In my past article, I mentioned that this election phase has five heartbeats: dissolution of parliament, nominations, election date, election results, and government formation.
This is the phase that voters in Malaysia are discussing and debating on all social media sites. The results have been tallied, and PH has the most seats, followed by PN, BN, GPS, GRS, and Warisan. The focus has shifted to the four large blocks of the leading coalition parties.
There have been a number of declarations and social media comments from netizens claiming that PN, BN, and GPS have engaged in negotiations. In addition to making an official announcement, the GPS chairman has agreed to create a coalition government with four coalition groups.
However, the BN chairman has made a statement stating that there were no consultations or agreements struck with PN over the formation of a coalition government. In a similar circumstance, PH has begun pursuing GPS in order to create a majority in parliament and a government.
This circumstance has presented voters with two significant questions. This puzzle is simple to solve. In the first scenario, the option of GPS to unite with PN, BN, and GRS contributed to the required simple majority of 112 seats, but these four combinations would produce a total of 131 seats. There are multi responses to this decision.
The second scenario is that BN is required in this coalition because PN (73), GPS (22), and GRS party (6) cannot form a government with a simple majority (112).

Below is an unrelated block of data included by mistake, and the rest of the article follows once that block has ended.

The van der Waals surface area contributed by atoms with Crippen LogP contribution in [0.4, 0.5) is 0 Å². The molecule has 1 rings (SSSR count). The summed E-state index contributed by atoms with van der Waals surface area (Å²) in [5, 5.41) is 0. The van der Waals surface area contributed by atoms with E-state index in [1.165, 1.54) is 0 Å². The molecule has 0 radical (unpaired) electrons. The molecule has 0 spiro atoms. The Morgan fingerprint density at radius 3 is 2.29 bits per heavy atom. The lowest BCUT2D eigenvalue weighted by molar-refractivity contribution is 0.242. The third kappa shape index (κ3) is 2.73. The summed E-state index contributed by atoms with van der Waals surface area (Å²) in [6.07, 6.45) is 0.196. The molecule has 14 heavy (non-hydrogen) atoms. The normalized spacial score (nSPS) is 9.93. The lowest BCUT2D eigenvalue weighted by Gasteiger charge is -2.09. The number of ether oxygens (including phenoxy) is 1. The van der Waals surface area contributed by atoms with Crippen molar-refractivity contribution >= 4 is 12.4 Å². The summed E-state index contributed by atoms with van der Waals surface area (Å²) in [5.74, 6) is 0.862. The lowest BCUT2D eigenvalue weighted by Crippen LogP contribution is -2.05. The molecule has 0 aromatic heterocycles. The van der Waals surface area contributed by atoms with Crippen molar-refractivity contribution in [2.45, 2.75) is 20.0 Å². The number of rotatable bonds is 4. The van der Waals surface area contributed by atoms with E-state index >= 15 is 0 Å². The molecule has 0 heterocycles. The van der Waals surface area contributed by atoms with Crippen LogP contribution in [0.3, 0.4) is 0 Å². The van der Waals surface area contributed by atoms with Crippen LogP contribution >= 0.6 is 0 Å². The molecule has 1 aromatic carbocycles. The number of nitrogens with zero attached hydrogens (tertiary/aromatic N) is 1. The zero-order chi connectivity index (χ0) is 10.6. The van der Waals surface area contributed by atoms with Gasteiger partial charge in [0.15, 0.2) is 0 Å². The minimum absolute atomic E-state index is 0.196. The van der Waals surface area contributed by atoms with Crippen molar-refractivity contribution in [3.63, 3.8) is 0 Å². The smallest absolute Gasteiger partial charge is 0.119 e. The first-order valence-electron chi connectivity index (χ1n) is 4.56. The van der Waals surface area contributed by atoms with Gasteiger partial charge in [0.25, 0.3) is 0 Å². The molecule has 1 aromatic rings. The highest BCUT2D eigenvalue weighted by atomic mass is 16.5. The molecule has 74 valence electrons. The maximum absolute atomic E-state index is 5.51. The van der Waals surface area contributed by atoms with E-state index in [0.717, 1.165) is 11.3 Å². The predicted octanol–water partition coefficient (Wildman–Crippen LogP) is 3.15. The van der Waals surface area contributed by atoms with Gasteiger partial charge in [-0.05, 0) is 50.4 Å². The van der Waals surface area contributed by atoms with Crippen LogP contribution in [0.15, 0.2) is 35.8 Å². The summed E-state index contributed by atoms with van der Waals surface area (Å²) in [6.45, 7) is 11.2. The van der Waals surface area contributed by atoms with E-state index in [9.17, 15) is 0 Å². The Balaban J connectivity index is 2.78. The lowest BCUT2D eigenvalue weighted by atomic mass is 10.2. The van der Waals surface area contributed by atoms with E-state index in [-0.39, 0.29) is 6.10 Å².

There is no alternative to including BN in this coalition with the fact that the BN leadership has been frequently controversial in recent years, with the BN chairman himself facing significant resistance.
This decision will also call for the coalition’s existing cohesion to be strengthened around the values of respect and political consensus.
However, PN’s leadership is thought to be capable of neutralising the situation. Does this GPS option appear to restore to its former state? Logic dictates that this is the only choice available, as connecting to PH should not be used for GPS.
The explanation for this may be found in the manifesto statement and the letter from the GPS chairman, both of which describe the PH government’s harsh treatment of Sarawak during its 22 months tenure.
PH does not care (less) about the rights and future of Sarawak or the cancellation of projects that impede progress for the welfare of the Sarawakian people.
This is a reasonable theory for the GPS chairman’s choice to refuse PH’s request to form the government. The loss of faith and trust in the former PH administration has had a significant impact on GPS.
And, we witnessed the promises made by PH to the people of Sarawak in the last days of the campaign and the future benefits of joining GPS at the sacrifice of the 1963 Malaysia Agreement in order to win the votes of the people of Sarawak.
This is because he witnessed the strength of the GPS, which has begun to acquire a stronghold in the hearts of the people of Sarawak, and the substance of the local coalition’s struggle on behalf of the people of Sarawak.
The question is, why not the GRS party? It is so obvious to state here that the momentum is not the same. GPS is solid, while the GRS party is still eclipsed by Peninsular Malaysia’s political tempo.
BN should not be PH’s top choice due to the turmoil and political tricks that are being shouted to stir the people’s feelings of discontent and scepticism towards the party.
* Dr Nur Aida Kipli (PhD) is a senior lecturer at Universiti Teknologi MARA,Kota Samarahan, Sarawak.
The views expressed here are those of the writer and do not necessarily represent the views of the New Sarawak Tribune.